The point I want to get at here is that the Arthurian myths are a rich field for symbol-hunters. That’s probably why they’ve lasted as long as they have; because of the many readings they can support. Because of the many dimensions of their symbols.

Lancelot and GuinevereOf course, a symbol isn’t necessarily something that comes to a character in a religious vision. The knight who sees these things can be a symbol; the castle in which he sees them might have symbolic weight. It’s a question of what role they have in the story, in the way they’re written. And indeed what makes the set of Arthurian symbols interesting to me, as I retell the story myself, is the concreteness they have, or can have. One of the knights who sees the lance is wounded by it in the shoulder; it’s a real weapon, not just the symbol of one. But more generally, the knights of the court can be seen to have real personalities, real histories. Launcelot may symbolise the best of earthly knighthood (as we are repeatedly told), and he may also by his role in the story symbolise courtly love, but he’s also a real person, with a personality that can be easily seen in his story.

I never used to understand writers who tried to work real history into the Arthur stories at the expense of the fantasy. That is, I understood the value of history used as an element of an Arthurian retelling, but not as a boundary condition. And yet the more I work with my own retelling, the more I see that the legend can lend itself to a very grounded interpretation. The story itself isn’t just a set of symbols, whether you interpret them as being about chivalry or fertility myth or anything else; it’s a story, which can be worked out in any number of ways. Which can find its own symbols.

In a sense this is obvious. Any story can be written in different ways, resulting in different symbolic images; the same narrative can produce different texts with different points of emphases. And then also most specific texts can be given different readings which find symbolic weight in different images. But I wonder if the fact that the Arthur texts present such a well-known legend leads to a tendency, in retelling it, to argue against its existence as a collection of symbols. Whether the retelling almost has to make an argument that it isn’t just playing about with the symbols of so many prior narratives; whether it has to insist on its own integrity.

Arthur isn’t only an image of the greatest of all kings. He’s also a real person, who was shaped by specific experiences and has a specific personality and specific flaws. Merlin isn’t only a wizard, isn’t only an archetype midway between Odin and Gandalf; he’s a man, and a frustrated lover, at that, and all in all a person both wise and foolish. Or else they’re not, if the story chooses to imagine them differently.

Camelot a la Jack KirbyThe point is that to redefine these characters is to reimagine the whole story, its structure—and its symbols. To imagine a physical Camelot, with a specific architecture and construction and layout, isn’t just to imagine a symbolic centre to their story; it means creating a symbol of your own to house the symbols, the characters, you’re writing about.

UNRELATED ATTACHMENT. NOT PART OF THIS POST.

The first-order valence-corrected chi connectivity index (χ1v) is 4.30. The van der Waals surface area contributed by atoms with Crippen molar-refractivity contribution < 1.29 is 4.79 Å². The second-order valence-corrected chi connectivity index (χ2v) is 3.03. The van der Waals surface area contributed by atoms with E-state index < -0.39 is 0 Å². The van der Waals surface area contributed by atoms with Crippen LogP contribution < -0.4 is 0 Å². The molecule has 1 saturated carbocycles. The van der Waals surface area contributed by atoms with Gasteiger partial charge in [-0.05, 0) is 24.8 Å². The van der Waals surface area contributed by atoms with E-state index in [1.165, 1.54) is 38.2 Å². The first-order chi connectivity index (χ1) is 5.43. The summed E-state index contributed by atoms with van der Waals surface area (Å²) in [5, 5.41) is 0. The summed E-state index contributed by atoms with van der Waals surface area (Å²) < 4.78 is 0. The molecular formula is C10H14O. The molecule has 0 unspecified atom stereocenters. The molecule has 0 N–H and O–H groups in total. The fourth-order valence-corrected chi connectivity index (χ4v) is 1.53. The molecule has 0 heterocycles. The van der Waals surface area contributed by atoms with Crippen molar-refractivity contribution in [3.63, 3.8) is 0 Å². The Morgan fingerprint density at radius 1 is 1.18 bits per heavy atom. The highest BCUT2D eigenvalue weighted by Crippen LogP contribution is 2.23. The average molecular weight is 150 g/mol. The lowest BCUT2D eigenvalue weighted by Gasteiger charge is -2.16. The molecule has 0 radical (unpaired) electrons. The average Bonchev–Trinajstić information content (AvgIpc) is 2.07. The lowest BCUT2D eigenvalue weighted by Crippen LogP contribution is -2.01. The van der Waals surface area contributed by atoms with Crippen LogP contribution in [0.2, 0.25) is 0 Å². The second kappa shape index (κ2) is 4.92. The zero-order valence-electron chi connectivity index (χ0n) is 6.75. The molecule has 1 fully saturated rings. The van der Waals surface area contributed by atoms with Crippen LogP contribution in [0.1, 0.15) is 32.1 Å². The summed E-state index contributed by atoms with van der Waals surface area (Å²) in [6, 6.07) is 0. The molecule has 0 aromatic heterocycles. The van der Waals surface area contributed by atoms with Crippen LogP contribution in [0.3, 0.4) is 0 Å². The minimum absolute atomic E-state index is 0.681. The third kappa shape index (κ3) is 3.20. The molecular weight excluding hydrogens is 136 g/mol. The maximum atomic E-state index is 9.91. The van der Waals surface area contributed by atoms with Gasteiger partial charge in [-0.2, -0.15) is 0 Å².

Symbols, to me, aren’t always created by a conscious decision. In fact they’re often manifestations of the unconscious, something that comes out in the course of writing. You make a choice in your story, and it feels right, and only afterwards do you realise that the rightness is a function of it fitting in with the rest of your material on some level beyond simply plot. As you redraft and rework your story, you can play about with the symbols you gave yourself; but you may not have chosen to introduce them as you were writing out the first draft. It may not even have been on your mind.

So as I plug away telling the story of Arthur’s disaffected son, I’m aware on one level that I’m working with a collection of symbols that have resonated for centuries, through most of the recorded history of the English language (and even before that). But at another level I`m trying to find my way through the story, working out conflict and motivation and plot twists and which character knew what when, and making it all fit in some coherent way. I`m not thinking about the story symbolically, except in general terms of what I have in mind thematically. I have to hope that the familiar symbols of the story—Arthur, Camelot, Excalibur—will end up, when I look back over it, making sense almost on their own.

My point is that they have a tendency to do just that. That’s why the story’s lasted so long. They lend themselves to carrying symbolic weight. You can find meaning in them in almost any iteration.

Which I suppose means that the process of writing this story is a way for me to work out what they actually mean to me. With nearly 60,000 words written, I’m not sure I’m really that close to finding out. But the process is well under way.

And in NaNoWriMo, as I’ve argued before, process is all.

Matthew David Surridge is the author of “The Word of Azrael,” from Black Gate 14. His blog is Hochelaga Depicta.

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Another top post. Very thought-provoking !